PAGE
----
Creating content and engaging a multilingual Facebook community presents many obvious challenges, though none of which are insurmountable.

I live and work in Canada, which means many of the national clients I’ve worked with require that all marketing materials and content for social media be created in English and French. While this can sometimes prove to be challenging, there are a few tips and considerations that can make your life easier and help to sustain the impact of your content, no matter what language it is in.

Following are 3 tips for managing your multilingual Facebook Page and creating awesome multilingual content:

1 – Use the native tools that Facebook provides to target by language

Facebook provides a tool that controls who can see your posts. When posting to multilingual communities, you’ll want to limit who can view each of your posts based on peoples’ language preferences.

There are a few reasons why this is important; you don’t want to annoy consumers with posts that aren’t in their native language, you don’t want the content your consumers are interested in to be pushed down your timeline, and you don’t want irrelevant content cluttering your consumers’ newsfeeds, which could result in an unlike.

So, how do you control the content that can be seen based on users’ language preferences? Here’s a quick 1-2-3:

Click on the Public button.

Choose to target by location/language.

Facebook Update Public

Type the language that your consumers should speak to view your post.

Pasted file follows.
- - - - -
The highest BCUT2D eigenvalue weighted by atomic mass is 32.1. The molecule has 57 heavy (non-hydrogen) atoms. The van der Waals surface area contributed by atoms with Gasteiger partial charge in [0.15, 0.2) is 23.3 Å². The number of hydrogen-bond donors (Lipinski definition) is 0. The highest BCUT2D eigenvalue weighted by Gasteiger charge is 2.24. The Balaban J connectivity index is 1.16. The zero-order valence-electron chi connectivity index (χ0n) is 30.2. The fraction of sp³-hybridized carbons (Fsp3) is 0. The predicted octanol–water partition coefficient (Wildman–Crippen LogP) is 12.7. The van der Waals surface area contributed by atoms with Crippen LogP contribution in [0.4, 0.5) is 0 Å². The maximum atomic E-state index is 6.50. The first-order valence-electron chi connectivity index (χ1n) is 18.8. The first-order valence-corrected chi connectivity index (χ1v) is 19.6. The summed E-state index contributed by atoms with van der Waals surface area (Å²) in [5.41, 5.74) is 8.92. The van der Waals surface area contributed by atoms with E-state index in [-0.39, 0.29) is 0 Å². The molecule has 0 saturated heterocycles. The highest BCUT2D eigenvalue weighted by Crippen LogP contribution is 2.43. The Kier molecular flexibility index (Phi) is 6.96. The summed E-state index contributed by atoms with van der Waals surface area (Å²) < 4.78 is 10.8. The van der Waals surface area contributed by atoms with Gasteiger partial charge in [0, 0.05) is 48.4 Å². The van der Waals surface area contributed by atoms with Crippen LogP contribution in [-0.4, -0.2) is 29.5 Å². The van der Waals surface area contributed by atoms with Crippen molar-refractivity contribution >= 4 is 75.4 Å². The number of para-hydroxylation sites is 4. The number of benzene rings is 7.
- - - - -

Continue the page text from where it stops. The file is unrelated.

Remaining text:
Facebook Who Can See It

2 – Take cultural differences into consideration when creating content

Depending on the category in which you compete, there might be cultural differences that you’ll want to take into account when creating content for your Facebook community.

For instance, I live and work in Canada where we have two official languages – English and French. When creating content for French-speaking Canadians, who largely reside in Quebec, it can be helpful to know that they tend to have a much more cheeky, irreverent, and over-the-top sense of humour than English-speaking Canadians. Also, French-speaking Canadians tend to identify more strongly with products and services that have local roots.

Take time to learn the cultural nuances between your consumers who speak different languages, and how you can address those differences to create the best possible content.

3 – Don’t simply translate your content, adapt it

You create your content in language X, and you need it in language Y, so you should just have it translated. Right? Not exactly. A lesson I’ve learned more than once is that it’s not quite that simple. In different languages, there are many words that take on new meaning when they are translated, or contextually don’t make the same sense they do in the native language of your content. This is why it really pays off to have your content adapted by someone who is familiar with the linguistic and cultural intricacies of your targeted consumers. It could be the difference of your content being a hit, or a complete bust.

Do you have any tips or tricks on how to manage and create content for a multilingual social media community?

It would be awesome to chat about your thoughts in the comments, or on Twitter @RGBSocial

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